My husband does a great job of making me a super breakfast and showering me with gifts of flowers and such, but maybe because he’s taken on this job, my kids have not felt the need to rise to the occasion. In any case, even though I thought I made it clear that I wanted hard copy photos of my kids in their lives away from me, it didn’t really happen. Somehow it got lost in translation, and on Mother’s Day I had a beautiful computer file of photos from one of my kids and no hard copies from anybody. This is not a big request, folks.

I also asked for the ability to have a five-way Skype-like phone call since we are not living together anymore, and that is what led me to tears. It actually fell to me on that day to figure out how to do it. Yikes. It took an hour for the five of us to ascertain that we could not manage a five-way phone call because of various technical shortcomings in our respective hardware. I was so frustrated at my inability to communicate my desire for the photos, or the phone call, my inability to execute this desire when it fell to me, and the whole ‘lameness’ of the situation we refer to as ‘Mother’s Day’.

So, I called for a Mother’s Day re-do. This time I was definitely explicit about what I wanted. Hard copy photos, please. Many arrived in my hands just days after my breakdown with the kids. This time I wanted more than just a phone call, too. I wanted a real in-person fun day together where it was evident that kids went out of their way to celebrate their mom. I wanted kids to cook a meal for me, sit in the backyard enjoying it, and I wanted to know we have the capability, really this time, of having a five-way call once everyone goes back to college or their lives or whatever.

Given that everyone was poised to make a super looking meal, at my request, I felt free that morning to do something I have always wanted to do. Even though I wanted the kids to cook for me, I got up extra-early and made homemade cinnamon buns complete with a double rising (went back to bed for the 2 1/2 hours of risings) that I served piping hot, to my own delight!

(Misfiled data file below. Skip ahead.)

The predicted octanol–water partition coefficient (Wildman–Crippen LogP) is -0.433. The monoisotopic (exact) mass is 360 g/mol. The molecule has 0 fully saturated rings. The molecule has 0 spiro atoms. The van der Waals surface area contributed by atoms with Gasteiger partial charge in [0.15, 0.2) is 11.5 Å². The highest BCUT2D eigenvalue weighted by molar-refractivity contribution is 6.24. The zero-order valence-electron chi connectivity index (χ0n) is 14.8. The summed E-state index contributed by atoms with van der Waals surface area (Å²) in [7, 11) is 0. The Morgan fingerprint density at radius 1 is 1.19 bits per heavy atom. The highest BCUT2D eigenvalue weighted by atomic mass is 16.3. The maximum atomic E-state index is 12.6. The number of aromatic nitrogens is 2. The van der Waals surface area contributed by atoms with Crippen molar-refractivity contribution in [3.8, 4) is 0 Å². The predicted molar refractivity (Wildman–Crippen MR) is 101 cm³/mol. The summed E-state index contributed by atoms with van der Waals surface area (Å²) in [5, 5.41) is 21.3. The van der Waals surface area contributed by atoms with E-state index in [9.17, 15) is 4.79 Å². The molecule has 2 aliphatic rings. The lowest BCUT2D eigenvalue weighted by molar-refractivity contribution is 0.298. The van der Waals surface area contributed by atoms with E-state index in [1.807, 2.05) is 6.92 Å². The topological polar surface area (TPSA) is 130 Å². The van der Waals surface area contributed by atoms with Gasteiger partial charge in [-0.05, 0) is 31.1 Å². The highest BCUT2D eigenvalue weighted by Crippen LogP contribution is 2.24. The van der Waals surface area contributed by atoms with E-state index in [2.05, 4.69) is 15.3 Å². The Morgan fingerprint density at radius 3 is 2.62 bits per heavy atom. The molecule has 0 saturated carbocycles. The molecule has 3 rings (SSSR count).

I have failed to insist on being shown the love I know my kids have for me. And I have not adequately taught them how to demonstrate this love. I might have taught them inadvertently to take me for granted. I know my kids just needed me to tell them this. They just needed me to be explicit about my feelings, to let them know that ‘not much’ wasn’t enough, and that I feel I deserve more. I know I deserve more because I have tried hard to raise my kids with love and kindness and thoughtfulness, and even if I haven’t been successful at that, my effort has been stellar.

We had a wonderful day of cooking, eating, and hanging out in the yard. I had the unusual experience of sitting at my own kitchen table really getting to know my sons’ girlfriends, while others cooked. I was a guest in my own kitchen, and I loved it.

I proposed that this be our first annual Mother’s Day re-do, and everyone agreed to make it a re-do on the first try next time.

Silence is a form of hiding


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In my family silence is a form of hiding. You know, kind of going off the family grid and not talking to anyone anymore, feigning disinterest in the ways of the family. Oh, I make it sound deliberate, but really it is a form of fear one can barely help indulging in. It is a form of hiding who one is from behind a wall, scared of being one’s true self, waiting for others to be in contact as some kind of proof that you are valued, even if, illogically you are willing to wait decades. But that’s okay. It is a form of coping that may be the best choice possible.

Paradoxically, I have noticed that the hiders seem to have a high degree of interest in what the rest of the family is doing. So although hiders are silent they are keenly attuned to the goings on of their relations. And it’s easy these days to Google the family member you’ve neglected to speak to for years, to see what they are up to, or follow blogs or Facebook pages or twitter. It is easy to keep tabs on who’s had a legal proceeding or a publication, a problem or a success, without ever having to admit to caring.